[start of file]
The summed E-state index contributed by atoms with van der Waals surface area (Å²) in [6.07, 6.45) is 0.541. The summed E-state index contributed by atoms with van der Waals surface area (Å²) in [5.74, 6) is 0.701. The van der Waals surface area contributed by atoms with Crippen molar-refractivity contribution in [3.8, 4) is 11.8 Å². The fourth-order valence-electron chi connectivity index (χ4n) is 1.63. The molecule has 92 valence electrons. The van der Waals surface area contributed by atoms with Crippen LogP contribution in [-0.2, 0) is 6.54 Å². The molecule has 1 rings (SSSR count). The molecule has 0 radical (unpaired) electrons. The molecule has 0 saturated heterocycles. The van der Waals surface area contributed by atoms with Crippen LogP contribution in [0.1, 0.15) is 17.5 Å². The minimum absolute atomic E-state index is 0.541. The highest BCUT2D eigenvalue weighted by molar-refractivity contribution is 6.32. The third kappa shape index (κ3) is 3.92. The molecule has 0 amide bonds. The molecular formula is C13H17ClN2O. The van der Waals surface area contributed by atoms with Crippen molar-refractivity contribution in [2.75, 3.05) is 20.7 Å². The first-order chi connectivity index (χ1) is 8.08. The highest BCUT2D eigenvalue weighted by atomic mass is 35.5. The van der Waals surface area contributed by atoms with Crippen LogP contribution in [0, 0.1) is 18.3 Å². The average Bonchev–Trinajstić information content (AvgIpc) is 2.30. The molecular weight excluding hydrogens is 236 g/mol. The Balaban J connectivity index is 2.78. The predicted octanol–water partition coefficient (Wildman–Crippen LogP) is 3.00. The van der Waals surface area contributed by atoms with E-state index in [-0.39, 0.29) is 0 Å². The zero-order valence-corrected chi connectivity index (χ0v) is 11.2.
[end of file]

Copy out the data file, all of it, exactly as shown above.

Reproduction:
The summed E-state index contributed by atoms with van der Waals surface area (Å²) in [6.07, 6.45) is 0.541. The summed E-state index contributed by atoms with van der Waals surface area (Å²) in [5.74, 6) is 0.701. The van der Waals surface area contributed by atoms with Crippen molar-refractivity contribution in [3.8, 4) is 11.8 Å². The fourth-order valence-electron chi connectivity index (χ4n) is 1.63. The molecule has 92 valence electrons. The van der Waals surface area contributed by atoms with Crippen LogP contribution in [-0.2, 0) is 6.54 Å². The molecule has 1 rings (SSSR count). The molecule has 0 radical (unpaired) electrons. The molecule has 0 saturated heterocycles. The van der Waals surface area contributed by atoms with Crippen LogP contribution in [0.1, 0.15) is 17.5 Å². The minimum absolute atomic E-state index is 0.541. The highest BCUT2D eigenvalue weighted by molar-refractivity contribution is 6.32. The third kappa shape index (κ3) is 3.92. The molecule has 0 amide bonds. The molecular formula is C13H17ClN2O. The van der Waals surface area contributed by atoms with Crippen molar-refractivity contribution in [2.75, 3.05) is 20.7 Å². The first-order chi connectivity index (χ1) is 8.08. The highest BCUT2D eigenvalue weighted by atomic mass is 35.5. The van der Waals surface area contributed by atoms with Crippen LogP contribution in [0, 0.1) is 18.3 Å². The average Bonchev–Trinajstić information content (AvgIpc) is 2.30. The molecular weight excluding hydrogens is 236 g/mol. The Balaban J connectivity index is 2.78. The predicted octanol–water partition coefficient (Wildman–Crippen LogP) is 3.00. The van der Waals surface area contributed by atoms with E-state index in [-0.39, 0.29) is 0 Å². The zero-order valence-corrected chi connectivity index (χ0v) is 11.2.